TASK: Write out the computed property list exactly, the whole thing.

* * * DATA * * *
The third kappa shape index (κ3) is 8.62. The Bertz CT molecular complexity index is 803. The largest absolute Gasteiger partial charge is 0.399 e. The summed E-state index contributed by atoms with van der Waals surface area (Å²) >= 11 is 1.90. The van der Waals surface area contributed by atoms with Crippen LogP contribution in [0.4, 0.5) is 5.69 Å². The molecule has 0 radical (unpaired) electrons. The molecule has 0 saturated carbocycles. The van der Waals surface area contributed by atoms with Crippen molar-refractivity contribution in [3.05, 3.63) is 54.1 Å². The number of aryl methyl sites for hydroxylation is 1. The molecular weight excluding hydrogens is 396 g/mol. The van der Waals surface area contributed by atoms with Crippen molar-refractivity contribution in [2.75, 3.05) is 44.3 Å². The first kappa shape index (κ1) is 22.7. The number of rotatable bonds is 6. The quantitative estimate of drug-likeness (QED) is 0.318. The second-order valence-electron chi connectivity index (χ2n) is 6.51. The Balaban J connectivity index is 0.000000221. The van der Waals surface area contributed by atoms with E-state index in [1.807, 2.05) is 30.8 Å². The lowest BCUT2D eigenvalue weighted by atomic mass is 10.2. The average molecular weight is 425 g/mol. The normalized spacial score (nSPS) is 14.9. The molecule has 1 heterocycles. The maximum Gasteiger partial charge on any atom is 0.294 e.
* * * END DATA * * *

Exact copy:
The third kappa shape index (κ3) is 8.62. The Bertz CT molecular complexity index is 803. The largest absolute Gasteiger partial charge is 0.399 e. The summed E-state index contributed by atoms with van der Waals surface area (Å²) >= 11 is 1.90. The van der Waals surface area contributed by atoms with Crippen LogP contribution in [0.4, 0.5) is 5.69 Å². The molecule has 0 radical (unpaired) electrons. The molecule has 0 saturated carbocycles. The van der Waals surface area contributed by atoms with Crippen molar-refractivity contribution in [3.05, 3.63) is 54.1 Å². The number of aryl methyl sites for hydroxylation is 1. The molecular weight excluding hydrogens is 396 g/mol. The van der Waals surface area contributed by atoms with Crippen molar-refractivity contribution in [2.75, 3.05) is 44.3 Å². The first kappa shape index (κ1) is 22.7. The number of rotatable bonds is 6. The quantitative estimate of drug-likeness (QED) is 0.318. The second-order valence-electron chi connectivity index (χ2n) is 6.51. The Balaban J connectivity index is 0.000000221. The van der Waals surface area contributed by atoms with E-state index in [1.807, 2.05) is 30.8 Å². The lowest BCUT2D eigenvalue weighted by atomic mass is 10.2. The average molecular weight is 425 g/mol. The normalized spacial score (nSPS) is 14.9. The molecule has 1 heterocycles. The maximum Gasteiger partial charge on any atom is 0.294 e.